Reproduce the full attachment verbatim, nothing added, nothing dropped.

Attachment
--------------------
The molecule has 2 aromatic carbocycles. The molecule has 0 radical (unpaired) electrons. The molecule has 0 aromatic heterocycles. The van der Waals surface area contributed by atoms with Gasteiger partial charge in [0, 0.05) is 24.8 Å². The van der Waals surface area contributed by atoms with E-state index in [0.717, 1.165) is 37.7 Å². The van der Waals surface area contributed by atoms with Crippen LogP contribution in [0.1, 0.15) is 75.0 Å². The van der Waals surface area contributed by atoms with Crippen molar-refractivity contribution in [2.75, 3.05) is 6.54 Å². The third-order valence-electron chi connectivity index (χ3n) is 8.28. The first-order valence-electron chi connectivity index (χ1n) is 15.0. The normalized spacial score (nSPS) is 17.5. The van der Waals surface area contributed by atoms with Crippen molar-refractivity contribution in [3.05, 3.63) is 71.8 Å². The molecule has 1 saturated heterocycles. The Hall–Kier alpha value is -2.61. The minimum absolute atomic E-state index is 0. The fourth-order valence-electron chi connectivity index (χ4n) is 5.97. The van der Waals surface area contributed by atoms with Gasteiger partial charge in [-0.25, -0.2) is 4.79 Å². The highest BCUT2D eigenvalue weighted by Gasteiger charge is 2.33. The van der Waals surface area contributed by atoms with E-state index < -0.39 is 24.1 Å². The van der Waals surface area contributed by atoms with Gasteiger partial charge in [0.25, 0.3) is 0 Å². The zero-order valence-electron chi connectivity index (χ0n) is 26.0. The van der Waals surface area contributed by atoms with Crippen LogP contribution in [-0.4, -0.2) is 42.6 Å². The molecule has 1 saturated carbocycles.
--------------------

The molecule has 2 aromatic carbocycles. The molecule has 0 radical (unpaired) electrons. The molecule has 0 aromatic heterocycles. The van der Waals surface area contributed by atoms with Gasteiger partial charge in [0, 0.05) is 24.8 Å². The van der Waals surface area contributed by atoms with E-state index in [0.717, 1.165) is 37.7 Å². The van der Waals surface area contributed by atoms with Crippen LogP contribution in [0.1, 0.15) is 75.0 Å². The van der Waals surface area contributed by atoms with Crippen molar-refractivity contribution in [2.75, 3.05) is 6.54 Å². The third-order valence-electron chi connectivity index (χ3n) is 8.28. The first-order valence-electron chi connectivity index (χ1n) is 15.0. The normalized spacial score (nSPS) is 17.5. The van der Waals surface area contributed by atoms with Crippen molar-refractivity contribution in [3.05, 3.63) is 71.8 Å². The molecule has 1 saturated heterocycles. The Hall–Kier alpha value is -2.61. The minimum absolute atomic E-state index is 0. The fourth-order valence-electron chi connectivity index (χ4n) is 5.97. The van der Waals surface area contributed by atoms with Gasteiger partial charge in [-0.25, -0.2) is 4.79 Å². The highest BCUT2D eigenvalue weighted by Gasteiger charge is 2.33. The van der Waals surface area contributed by atoms with E-state index < -0.39 is 24.1 Å². The van der Waals surface area contributed by atoms with Gasteiger partial charge in [0.25, 0.3) is 0 Å². The zero-order valence-electron chi connectivity index (χ0n) is 26.0. The van der Waals surface area contributed by atoms with Crippen LogP contribution in [-0.4, -0.2) is 42.6 Å². The molecule has 1 saturated carbocycles.